Infographics take information or data and present it in a visually pleasing way. Although infographics are not new (some suggest that cave paintings were the first infographics!), they have taken on a new life with visual social media sites like Pinterest or Tumblr.
Infographics can be simple or complex. The key is to communicate your message quickly and with style. Producing a complex and unique image requires some graphic design skills, but if you are looking for something simple and fun, there are free tools that anyone can use.
To turn a quote into a work of art, we recommend Pinwords.
Pinwords is an easy-to-use tool that enables you to place words over an image that you upload.
If you don’t have your own image, you can use one of the Pinwords default backgrounds. You can share the resulting graphic on Pinterest, Tumblr, or Facebook.
Use Your Words
Infographics are often packed with statistics, but they don’t have to be.
One of the easiest ways to create an infographic is Wordle, which generates “word clouds” from text you supply. (The most frequently used words are the largest.)
This Wordle was created from last month’s Random Notes article on social media analytics.
If you have data, you can do a number of interesting things. One of the most flexible tools is Many Eyes from IBM.
You can upload your own data (here I’ve uploaded the Random House Twitter accounts and their followers), and then choose from a whole range of visualization tools (bar charts, histograms, bubble charts, scatterplots, pie charts, network diagrams, and more). Uploaded text can be analyzed as a word cloud, word tree, or phrase net. There are also mapping tools for geographic data. Bear in mind that the data you upload and the resulting infographic will be public.
Neither Wordle nor Many Eyes allow you to download your image. You will need to either embed the link, or take a screenshot and crop it using Paint or Photoshop.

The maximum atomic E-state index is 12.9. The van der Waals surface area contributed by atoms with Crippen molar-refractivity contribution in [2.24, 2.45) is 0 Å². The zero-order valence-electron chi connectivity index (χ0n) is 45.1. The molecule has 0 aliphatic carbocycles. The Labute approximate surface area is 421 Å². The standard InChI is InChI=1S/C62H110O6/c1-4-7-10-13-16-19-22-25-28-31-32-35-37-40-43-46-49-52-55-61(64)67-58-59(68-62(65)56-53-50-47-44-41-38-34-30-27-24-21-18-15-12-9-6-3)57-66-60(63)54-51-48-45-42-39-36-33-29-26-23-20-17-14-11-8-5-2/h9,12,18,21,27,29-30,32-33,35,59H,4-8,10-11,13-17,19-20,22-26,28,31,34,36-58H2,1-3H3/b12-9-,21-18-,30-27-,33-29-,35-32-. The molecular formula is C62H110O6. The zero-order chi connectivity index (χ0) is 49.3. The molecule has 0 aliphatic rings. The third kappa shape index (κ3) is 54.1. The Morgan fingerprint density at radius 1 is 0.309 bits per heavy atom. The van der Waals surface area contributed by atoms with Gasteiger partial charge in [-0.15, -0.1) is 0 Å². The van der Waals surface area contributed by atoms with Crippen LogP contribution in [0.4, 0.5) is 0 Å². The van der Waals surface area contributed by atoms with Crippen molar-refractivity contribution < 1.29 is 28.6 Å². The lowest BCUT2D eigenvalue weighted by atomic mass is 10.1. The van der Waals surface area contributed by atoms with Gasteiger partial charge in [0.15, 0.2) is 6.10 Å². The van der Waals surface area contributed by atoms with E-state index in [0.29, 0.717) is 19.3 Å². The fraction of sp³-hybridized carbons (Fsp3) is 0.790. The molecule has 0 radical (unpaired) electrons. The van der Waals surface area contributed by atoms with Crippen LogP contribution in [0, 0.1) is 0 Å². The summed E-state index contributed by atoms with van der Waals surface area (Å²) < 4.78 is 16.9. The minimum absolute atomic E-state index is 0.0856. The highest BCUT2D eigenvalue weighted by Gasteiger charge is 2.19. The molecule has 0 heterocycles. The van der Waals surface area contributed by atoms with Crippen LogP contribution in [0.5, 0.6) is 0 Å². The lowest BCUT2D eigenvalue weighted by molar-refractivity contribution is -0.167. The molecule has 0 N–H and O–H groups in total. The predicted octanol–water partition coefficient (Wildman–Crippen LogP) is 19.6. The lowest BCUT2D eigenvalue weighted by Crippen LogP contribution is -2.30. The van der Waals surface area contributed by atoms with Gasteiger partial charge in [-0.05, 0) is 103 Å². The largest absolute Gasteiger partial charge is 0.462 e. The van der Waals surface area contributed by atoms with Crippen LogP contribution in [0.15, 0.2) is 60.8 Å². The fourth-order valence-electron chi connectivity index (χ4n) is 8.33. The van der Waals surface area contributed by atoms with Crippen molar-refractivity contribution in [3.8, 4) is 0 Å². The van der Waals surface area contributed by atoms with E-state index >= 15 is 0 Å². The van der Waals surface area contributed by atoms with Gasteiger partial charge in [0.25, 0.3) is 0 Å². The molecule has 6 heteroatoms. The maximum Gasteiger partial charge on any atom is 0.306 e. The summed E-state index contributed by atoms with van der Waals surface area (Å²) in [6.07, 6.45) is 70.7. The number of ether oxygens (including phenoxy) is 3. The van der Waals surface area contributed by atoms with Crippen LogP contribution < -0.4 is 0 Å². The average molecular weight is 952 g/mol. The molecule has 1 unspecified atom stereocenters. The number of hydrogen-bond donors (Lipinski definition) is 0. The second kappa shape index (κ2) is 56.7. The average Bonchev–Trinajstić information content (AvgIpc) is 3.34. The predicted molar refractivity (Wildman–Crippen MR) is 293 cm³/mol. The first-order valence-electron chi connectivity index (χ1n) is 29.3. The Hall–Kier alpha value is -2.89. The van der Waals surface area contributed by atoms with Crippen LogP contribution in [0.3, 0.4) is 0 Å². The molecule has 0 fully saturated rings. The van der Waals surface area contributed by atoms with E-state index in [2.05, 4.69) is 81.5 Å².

For creating interactive maps, it’s hard to beat StatSilk.
Their StatPlanet interactive mapping software is used by NGOs and large corporations, but the simplest version is available for free. They also have over 300 interesting maps already uploaded that you can share.
Creately focuses on the easy creation of diagrams, mostly aimed at business and IT people. Examples include flowcharts, organization charts, mind maps, and Venn diagrams.
Although it’s quite a serious site, it’s not hard to also see the fun possibilities (see above).
For a full infographic experience, you might want to take a look at Piktochart.
This Malaysia-based start-up provides more complex infographic templates that you can customize with your own information. Their free option allows you to choose from three basic themes, including the one pictured. Their paid options give you a wider choice of themes and image uploads.
And finally, Visual.ly has a free service that will enable you to create a fun infographic from your Twitter or Facebook stats, with more tools in the works. They have a huge selection of professionally produced infographics on a whole range of topics.
Inspiration Without Perspiration
If all else fails . . . share! Here are some of our favorite not-so-simple book-related infographics on the web which you can use, share, or simply take as inspiration.
For more information and ideas on creating and using infographics, we suggest the following:
• A Pinterest board full of Mashable infographics
By Sophie McNeill, Digital Channel Development